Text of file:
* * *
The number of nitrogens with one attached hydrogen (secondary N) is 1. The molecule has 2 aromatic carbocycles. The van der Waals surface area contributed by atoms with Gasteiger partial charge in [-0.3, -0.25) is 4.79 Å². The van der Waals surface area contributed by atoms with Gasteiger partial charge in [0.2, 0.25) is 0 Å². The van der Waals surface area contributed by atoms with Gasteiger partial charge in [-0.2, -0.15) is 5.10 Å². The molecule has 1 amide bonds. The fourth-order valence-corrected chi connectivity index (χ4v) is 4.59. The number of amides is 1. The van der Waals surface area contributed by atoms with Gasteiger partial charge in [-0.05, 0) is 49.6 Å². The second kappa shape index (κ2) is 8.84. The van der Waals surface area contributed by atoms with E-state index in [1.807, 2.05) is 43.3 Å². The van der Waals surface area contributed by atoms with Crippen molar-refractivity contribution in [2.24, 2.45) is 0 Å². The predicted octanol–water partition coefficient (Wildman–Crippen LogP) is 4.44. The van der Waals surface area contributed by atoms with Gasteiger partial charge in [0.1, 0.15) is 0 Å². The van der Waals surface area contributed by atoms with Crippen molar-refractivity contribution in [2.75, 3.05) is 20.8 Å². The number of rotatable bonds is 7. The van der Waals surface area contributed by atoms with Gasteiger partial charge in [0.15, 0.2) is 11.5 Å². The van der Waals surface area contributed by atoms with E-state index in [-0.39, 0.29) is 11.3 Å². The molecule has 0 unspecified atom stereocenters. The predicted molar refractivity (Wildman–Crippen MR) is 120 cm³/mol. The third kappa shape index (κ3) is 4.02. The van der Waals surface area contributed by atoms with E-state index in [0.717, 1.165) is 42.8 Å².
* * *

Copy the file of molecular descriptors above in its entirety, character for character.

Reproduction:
The number of nitrogens with one attached hydrogen (secondary N) is 1. The molecule has 2 aromatic carbocycles. The van der Waals surface area contributed by atoms with Gasteiger partial charge in [-0.3, -0.25) is 4.79 Å². The van der Waals surface area contributed by atoms with Gasteiger partial charge in [0.2, 0.25) is 0 Å². The van der Waals surface area contributed by atoms with Gasteiger partial charge in [-0.2, -0.15) is 5.10 Å². The molecule has 1 amide bonds. The fourth-order valence-corrected chi connectivity index (χ4v) is 4.59. The number of amides is 1. The van der Waals surface area contributed by atoms with Gasteiger partial charge in [-0.05, 0) is 49.6 Å². The second kappa shape index (κ2) is 8.84. The van der Waals surface area contributed by atoms with E-state index in [1.807, 2.05) is 43.3 Å². The van der Waals surface area contributed by atoms with Crippen molar-refractivity contribution in [2.24, 2.45) is 0 Å². The predicted octanol–water partition coefficient (Wildman–Crippen LogP) is 4.44. The van der Waals surface area contributed by atoms with Gasteiger partial charge in [0.1, 0.15) is 0 Å². The van der Waals surface area contributed by atoms with Crippen molar-refractivity contribution in [2.75, 3.05) is 20.8 Å². The number of rotatable bonds is 7. The van der Waals surface area contributed by atoms with Gasteiger partial charge in [0.15, 0.2) is 11.5 Å². The van der Waals surface area contributed by atoms with E-state index in [-0.39, 0.29) is 11.3 Å². The molecule has 0 unspecified atom stereocenters. The predicted molar refractivity (Wildman–Crippen MR) is 120 cm³/mol. The third kappa shape index (κ3) is 4.02. The van der Waals surface area contributed by atoms with E-state index in [0.717, 1.165) is 42.8 Å².